by Massimo Berti

Versildanza Association

Choreography by Caterina Figaia

with Franco Morelli, Caterina Figaia and Eugenio Dura

The genius of Henry Purcell, one of the greatest English composers, along with Benjamin Britten, infuses the sacred and dream-like tones of the national debut of Era, anxiously awaited at the Teatro Comunale Chiostro di Sant’Agostino in Pietrasanta, 24 January after its success last year on July 22.

The choreographer, Caterina Figaia, protagonist in Era along with Franco Morelli and Eugenio Dura, modeled the dance on a complicated interweaving of three feminine figures from the major operas of Purcell.

Composer for royal orchestras from 1677, Henry Purcell created an impressive series of odes for every type of royal ceremony and celebration.

One of the pieces favored by the artist was the ode for St. Cecilia’s day, which was performed November 22 last year at the Chiesa dei Santi Vitaliano ed Enrico in Caserta.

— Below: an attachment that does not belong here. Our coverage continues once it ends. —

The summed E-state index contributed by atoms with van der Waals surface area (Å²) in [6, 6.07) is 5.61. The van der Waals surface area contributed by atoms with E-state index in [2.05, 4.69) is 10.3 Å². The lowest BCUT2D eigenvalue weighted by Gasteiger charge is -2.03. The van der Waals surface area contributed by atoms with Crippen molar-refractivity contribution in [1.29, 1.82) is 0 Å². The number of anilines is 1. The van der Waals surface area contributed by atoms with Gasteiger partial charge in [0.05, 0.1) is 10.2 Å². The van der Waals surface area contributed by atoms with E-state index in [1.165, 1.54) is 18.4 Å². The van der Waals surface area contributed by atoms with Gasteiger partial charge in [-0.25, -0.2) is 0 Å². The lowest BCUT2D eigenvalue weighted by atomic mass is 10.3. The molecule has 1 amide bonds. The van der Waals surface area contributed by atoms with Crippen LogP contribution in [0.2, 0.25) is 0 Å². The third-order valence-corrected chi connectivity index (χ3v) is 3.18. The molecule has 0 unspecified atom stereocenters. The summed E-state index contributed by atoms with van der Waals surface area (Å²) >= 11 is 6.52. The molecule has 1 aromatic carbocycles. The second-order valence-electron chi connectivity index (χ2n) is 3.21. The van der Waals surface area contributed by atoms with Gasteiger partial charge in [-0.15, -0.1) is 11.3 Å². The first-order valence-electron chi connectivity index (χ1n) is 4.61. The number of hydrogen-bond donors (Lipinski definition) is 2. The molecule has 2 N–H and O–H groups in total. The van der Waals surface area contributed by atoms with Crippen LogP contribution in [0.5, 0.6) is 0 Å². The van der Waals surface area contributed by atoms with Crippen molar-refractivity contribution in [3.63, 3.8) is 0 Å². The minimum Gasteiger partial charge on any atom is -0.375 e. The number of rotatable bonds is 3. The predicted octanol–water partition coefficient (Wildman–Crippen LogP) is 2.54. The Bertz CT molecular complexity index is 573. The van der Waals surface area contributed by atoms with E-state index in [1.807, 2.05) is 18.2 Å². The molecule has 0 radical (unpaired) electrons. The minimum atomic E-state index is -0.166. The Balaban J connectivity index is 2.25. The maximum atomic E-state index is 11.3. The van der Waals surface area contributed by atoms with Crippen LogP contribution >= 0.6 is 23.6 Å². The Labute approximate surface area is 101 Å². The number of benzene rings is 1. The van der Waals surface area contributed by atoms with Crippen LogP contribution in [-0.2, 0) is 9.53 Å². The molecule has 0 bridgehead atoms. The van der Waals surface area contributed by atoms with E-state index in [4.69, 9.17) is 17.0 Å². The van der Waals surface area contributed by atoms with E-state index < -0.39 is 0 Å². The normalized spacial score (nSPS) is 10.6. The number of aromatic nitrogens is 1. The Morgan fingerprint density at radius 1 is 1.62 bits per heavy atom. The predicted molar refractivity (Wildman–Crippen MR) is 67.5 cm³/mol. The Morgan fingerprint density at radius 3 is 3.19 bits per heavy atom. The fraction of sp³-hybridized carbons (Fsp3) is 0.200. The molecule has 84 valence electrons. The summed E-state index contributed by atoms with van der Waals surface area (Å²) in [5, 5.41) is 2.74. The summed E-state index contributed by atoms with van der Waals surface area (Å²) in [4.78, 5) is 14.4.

His institutional chores did not impede him from dedicated himself to his biggest passion – sacred music and the theater.

The characters of Era come from the masterpieces created by these grand passions.

Dido and Aeneas, from 1689, is one of these. This opera is entirely sung, and broke the rules for English lyricism of the time. The singer has to fill only the spaces left empty for scene changes. This opera is among the most beautiful ever written by an English composer.

Thanks to a passionate and expressive melody that weaves through the songs, choruses and dances, and notwithstanding the brevity of the work, Purcell managed to characterize fully the pain and tragedy of the protagonist, Dido, who represents the archetype of abandonment, who chooses to abandon and be abandoned.

The figure of Emmeline, who is blind and unable to express herself until the magician Osborne shows her how comes from the opera King Arthur, written in 1691.

Titania, from Fairy Queen of 1692, is Purcell’s version of the Shakespearean character from A Midsummer’s Night Dream. She is the queen of the unreal, confused by the emotions that surround her, but happy, nonetheless.

The confrontation of the state of life, the mechanisms of defense, and personal attachments with the human psyche enrich the multi-faceted show. Era represents both a Greek goddess, strong and hot-tempered, and an autobiographical memory, a period lived, not to cancel out, but from which to begin again.

The performance makes one reflect on the enormous human potential for destruction and creation – a necessary understanding for the transformation.

Season tickets not valid for the Dance season.